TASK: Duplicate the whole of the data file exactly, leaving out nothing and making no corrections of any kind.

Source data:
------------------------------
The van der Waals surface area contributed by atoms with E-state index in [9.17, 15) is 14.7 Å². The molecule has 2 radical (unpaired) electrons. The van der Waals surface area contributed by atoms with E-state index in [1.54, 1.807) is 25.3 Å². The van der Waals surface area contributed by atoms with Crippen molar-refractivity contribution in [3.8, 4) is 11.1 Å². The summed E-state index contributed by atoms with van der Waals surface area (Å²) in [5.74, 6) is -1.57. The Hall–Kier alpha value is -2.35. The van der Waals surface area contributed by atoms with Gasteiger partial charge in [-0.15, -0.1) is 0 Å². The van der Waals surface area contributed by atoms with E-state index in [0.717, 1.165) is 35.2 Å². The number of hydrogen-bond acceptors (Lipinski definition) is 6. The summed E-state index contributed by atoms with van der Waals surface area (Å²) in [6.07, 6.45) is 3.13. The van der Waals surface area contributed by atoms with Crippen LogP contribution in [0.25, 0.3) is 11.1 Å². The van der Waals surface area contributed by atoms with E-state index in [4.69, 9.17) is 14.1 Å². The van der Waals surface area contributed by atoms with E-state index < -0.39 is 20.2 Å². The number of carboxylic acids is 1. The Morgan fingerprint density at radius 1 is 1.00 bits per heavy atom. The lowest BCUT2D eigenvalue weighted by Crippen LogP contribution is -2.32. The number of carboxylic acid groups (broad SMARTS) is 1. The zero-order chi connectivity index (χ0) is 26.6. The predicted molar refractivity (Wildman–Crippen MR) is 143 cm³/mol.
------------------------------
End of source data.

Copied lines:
The van der Waals surface area contributed by atoms with E-state index in [9.17, 15) is 14.7 Å². The molecule has 2 radical (unpaired) electrons. The van der Waals surface area contributed by atoms with E-state index in [1.54, 1.807) is 25.3 Å². The van der Waals surface area contributed by atoms with Crippen molar-refractivity contribution in [3.8, 4) is 11.1 Å². The summed E-state index contributed by atoms with van der Waals surface area (Å²) in [5.74, 6) is -1.57. The Hall–Kier alpha value is -2.35. The van der Waals surface area contributed by atoms with Gasteiger partial charge in [-0.15, -0.1) is 0 Å². The van der Waals surface area contributed by atoms with E-state index in [0.717, 1.165) is 35.2 Å². The number of hydrogen-bond acceptors (Lipinski definition) is 6. The summed E-state index contributed by atoms with van der Waals surface area (Å²) in [6.07, 6.45) is 3.13. The van der Waals surface area contributed by atoms with Crippen LogP contribution in [0.25, 0.3) is 11.1 Å². The van der Waals surface area contributed by atoms with E-state index in [4.69, 9.17) is 14.1 Å². The van der Waals surface area contributed by atoms with E-state index < -0.39 is 20.2 Å². The number of carboxylic acids is 1. The Morgan fingerprint density at radius 1 is 1.00 bits per heavy atom. The lowest BCUT2D eigenvalue weighted by Crippen LogP contribution is -2.32. The number of carboxylic acid groups (broad SMARTS) is 1. The zero-order chi connectivity index (χ0) is 26.6. The predicted molar refractivity (Wildman–Crippen MR) is 143 cm³/mol.